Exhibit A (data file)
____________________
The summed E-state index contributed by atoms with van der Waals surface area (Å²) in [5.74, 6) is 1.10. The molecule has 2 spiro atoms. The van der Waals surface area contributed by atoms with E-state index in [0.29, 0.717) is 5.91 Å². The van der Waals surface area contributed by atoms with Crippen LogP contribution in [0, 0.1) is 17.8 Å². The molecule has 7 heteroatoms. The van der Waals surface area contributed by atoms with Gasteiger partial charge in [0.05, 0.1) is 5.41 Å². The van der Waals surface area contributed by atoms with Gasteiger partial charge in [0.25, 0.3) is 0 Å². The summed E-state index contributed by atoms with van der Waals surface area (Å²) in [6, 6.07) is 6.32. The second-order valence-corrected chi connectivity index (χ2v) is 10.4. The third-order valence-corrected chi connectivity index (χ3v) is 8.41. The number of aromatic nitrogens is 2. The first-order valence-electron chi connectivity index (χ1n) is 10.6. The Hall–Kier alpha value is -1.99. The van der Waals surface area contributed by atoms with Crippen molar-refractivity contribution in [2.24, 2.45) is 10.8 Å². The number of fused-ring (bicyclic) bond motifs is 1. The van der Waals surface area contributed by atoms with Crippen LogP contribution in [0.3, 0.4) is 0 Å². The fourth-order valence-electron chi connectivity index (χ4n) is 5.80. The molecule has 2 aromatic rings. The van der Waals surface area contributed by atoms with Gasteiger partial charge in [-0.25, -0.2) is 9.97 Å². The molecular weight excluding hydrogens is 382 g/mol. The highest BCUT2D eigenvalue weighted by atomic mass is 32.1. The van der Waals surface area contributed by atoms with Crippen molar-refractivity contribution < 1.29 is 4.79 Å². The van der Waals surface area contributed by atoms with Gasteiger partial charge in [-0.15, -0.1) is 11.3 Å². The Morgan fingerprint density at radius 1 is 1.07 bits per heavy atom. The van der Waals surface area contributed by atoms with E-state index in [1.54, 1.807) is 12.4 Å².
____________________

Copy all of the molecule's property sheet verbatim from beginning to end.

The summed E-state index contributed by atoms with van der Waals surface area (Å²) in [5.74, 6) is 1.10. The molecule has 2 spiro atoms. The van der Waals surface area contributed by atoms with E-state index in [0.29, 0.717) is 5.91 Å². The van der Waals surface area contributed by atoms with Crippen LogP contribution in [0, 0.1) is 17.8 Å². The molecule has 7 heteroatoms. The van der Waals surface area contributed by atoms with Gasteiger partial charge in [0.05, 0.1) is 5.41 Å². The van der Waals surface area contributed by atoms with Gasteiger partial charge in [0.25, 0.3) is 0 Å². The summed E-state index contributed by atoms with van der Waals surface area (Å²) in [6, 6.07) is 6.32. The second-order valence-corrected chi connectivity index (χ2v) is 10.4. The third-order valence-corrected chi connectivity index (χ3v) is 8.41. The number of aromatic nitrogens is 2. The first-order valence-electron chi connectivity index (χ1n) is 10.6. The Hall–Kier alpha value is -1.99. The van der Waals surface area contributed by atoms with Crippen molar-refractivity contribution in [2.24, 2.45) is 10.8 Å². The number of fused-ring (bicyclic) bond motifs is 1. The van der Waals surface area contributed by atoms with Crippen LogP contribution in [0.3, 0.4) is 0 Å². The fourth-order valence-electron chi connectivity index (χ4n) is 5.80. The molecule has 2 aromatic rings. The van der Waals surface area contributed by atoms with Gasteiger partial charge in [-0.25, -0.2) is 9.97 Å². The molecular weight excluding hydrogens is 382 g/mol. The highest BCUT2D eigenvalue weighted by atomic mass is 32.1. The van der Waals surface area contributed by atoms with Crippen molar-refractivity contribution < 1.29 is 4.79 Å². The van der Waals surface area contributed by atoms with Gasteiger partial charge in [-0.15, -0.1) is 11.3 Å². The Morgan fingerprint density at radius 1 is 1.07 bits per heavy atom. The van der Waals surface area contributed by atoms with E-state index in [1.54, 1.807) is 12.4 Å².